Weight for it: Lacy turns to P90X founder
INDIANAPOLIS - Among the Green Bay Packers’ many offseason projects, one of the most important is getting Eddie Lacy into good shape.
The team’s best running back was overweight last season — two sources with knowledge of the situation told me he spent much of 2015 about 20 pounds over his listed weight of 234. That isn’t the only reason the Packers dropped from first in scoring in the NFL in 2014 to No. 15 last season, but it ranks high on the list.
More important than whether Lacy is doing P90X or some other workout early this offseason is that the Packers make sure he’s doing something constructive to get lighter and back into good playing shape.
In an informal, hour-long interview Thursday at the NFL scouting combine with several beat writers and columnists who cover the Packers, coach Mike McCarthy said his coaching staff will be monitoring Lacy’s conditioning from now until the start of the team’s offseason workout program in April.
“Trust me, it’s been addressed, it’s talked about, researched, the education and all that is there,” McCarthy said. “Eddie will take care of business. I have great confidence that he will. I think we’ll see definitely a different guy in April, and more importantly in July.”
McCarthy also confirmed that Lacy is working with Tony Horton, the creator of the popular P90X program, with the blessing of the team.
“From the program that they’re going through initially, I’m not exactly sure,” McCarthy said. “The second part will take (Lacy) out to California. He’s definitely in a program working out that he hasn’t done in the past.”
Whether Lacy is doing the P90X workout, or something much different, McCarthy didn't say. P90X is a high-intensity program performed six days a week for general conditioning. It involves a variety of fast-paced circuit workouts using dumbbell weights, resistance bands, body-weight exercises, plyometrics, martial arts moves and stretching.
When I recently asked two NFL players agents whether they would send a client with weight issues to Horton, both assumed Lacy’s tie with him would be mainly a marketing deal and that Lacy would be on a football-oriented program with a personal trainer. That might be the case, though as McCarthy said, Lacy’s program this offseason is different than what he has done in the past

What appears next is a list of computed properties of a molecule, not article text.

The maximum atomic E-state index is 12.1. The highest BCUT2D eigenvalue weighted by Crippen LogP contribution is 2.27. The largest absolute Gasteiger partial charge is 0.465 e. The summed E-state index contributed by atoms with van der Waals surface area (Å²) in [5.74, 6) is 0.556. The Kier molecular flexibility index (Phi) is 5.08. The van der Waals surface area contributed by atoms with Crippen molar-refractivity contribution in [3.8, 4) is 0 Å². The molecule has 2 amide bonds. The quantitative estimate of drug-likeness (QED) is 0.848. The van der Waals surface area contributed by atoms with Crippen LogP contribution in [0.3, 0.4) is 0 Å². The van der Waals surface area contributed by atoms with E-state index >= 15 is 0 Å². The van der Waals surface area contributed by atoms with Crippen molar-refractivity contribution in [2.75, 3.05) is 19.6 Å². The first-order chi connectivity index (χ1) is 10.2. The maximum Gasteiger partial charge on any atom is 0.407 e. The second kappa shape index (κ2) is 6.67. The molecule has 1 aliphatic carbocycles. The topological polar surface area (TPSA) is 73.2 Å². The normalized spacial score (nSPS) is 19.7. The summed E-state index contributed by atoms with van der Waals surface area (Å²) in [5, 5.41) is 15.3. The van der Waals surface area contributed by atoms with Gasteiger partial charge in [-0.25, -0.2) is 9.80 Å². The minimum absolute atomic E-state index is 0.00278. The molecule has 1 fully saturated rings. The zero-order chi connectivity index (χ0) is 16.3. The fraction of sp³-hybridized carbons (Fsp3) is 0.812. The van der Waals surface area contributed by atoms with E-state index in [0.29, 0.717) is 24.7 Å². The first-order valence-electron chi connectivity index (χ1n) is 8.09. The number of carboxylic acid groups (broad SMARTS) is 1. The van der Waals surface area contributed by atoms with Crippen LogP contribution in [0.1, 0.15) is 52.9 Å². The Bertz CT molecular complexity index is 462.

The job of monitoring Lacy before he returns to Green Bay for the Packers’ offseason workout program falls to Ben Sirmans, their new running backs coach, and Mark Lovat, the team’s strength and conditioning coach. As former running backs coach Sam Gash found out with his firing after the season, Sirmans' job depends on it.
“We’ve always done that,” McCarthy said of the offseason monitoring. “There’s always, whether it’s the individual coaches or the strength coaches, that’s kind of a normal process. And that will go on in Eddie’s particular situation.”
It still boggles the mind that Lacy got so heavy it hurt his performance and that he couldn’t lose the weight through diet and workouts after his early-season ankle injury healed. McCarthy and general manager Ted Thompson over the last 10 years have incrementally added resources to the point where players have everything they could ask for to stay in great shape year-round.
That includes a state-of-the-art workout facility; four strength-and-conditioning coaches; a dining hall where players can get all three meals a day and a team nutritionist, Adam Korzun, who joined the football staff in July 2014.
When asked how Lacy could have allowed himself to get and stay overweight with those resources at hand, McCarthy suggested that Lacy was distracted by off-the-field responsibilities that have increased as he has gotten older. I suspect McCarthy said that because he thinks Lacy is giving a good-faith effort this offseason, and he didn’t want to criticize his player publicly after having done so immediately after the season ended.
The real reason likely is that Lacy simply got lax.
“He’ll be better from it,” McCarthy said.
McCarthy also said that a report earlier this offseason that the Packers want Lacy to lose 30 pounds was preposterous.
“The Green Bay Packers have never, ever asked him to lose 30 pounds,” McCarthy said. “That’s totally out of the realm of what we’re talking about. That’s the facts there. He’ll learn from this.”
So will the Packers. They’re looking hard at all the prospects at the scouting combine this week, but a position that’s had to have moved up their priority list is running back.
Lacy’s play his first two seasons in the NFL, 2013 and ’14, provided the Packers a running game that defenses had to honor, which was the best protection they could offer for quarterback Aaron Rodgers. They missed that dimension last season.
And even if the Packers think Lacy will be in much better shape this year, he’s heading into the last season of his contract. They’ll have to make a potentially expensive and risky decision on whether to re-sign him in only one year.
Just as they drafted running back Johnathan Franklin two rounds after Lacy in 2013 as a hedge against Lacy’s injury history in college, so they might want to select a running back this year as a hedge against whether he’s back in 2017.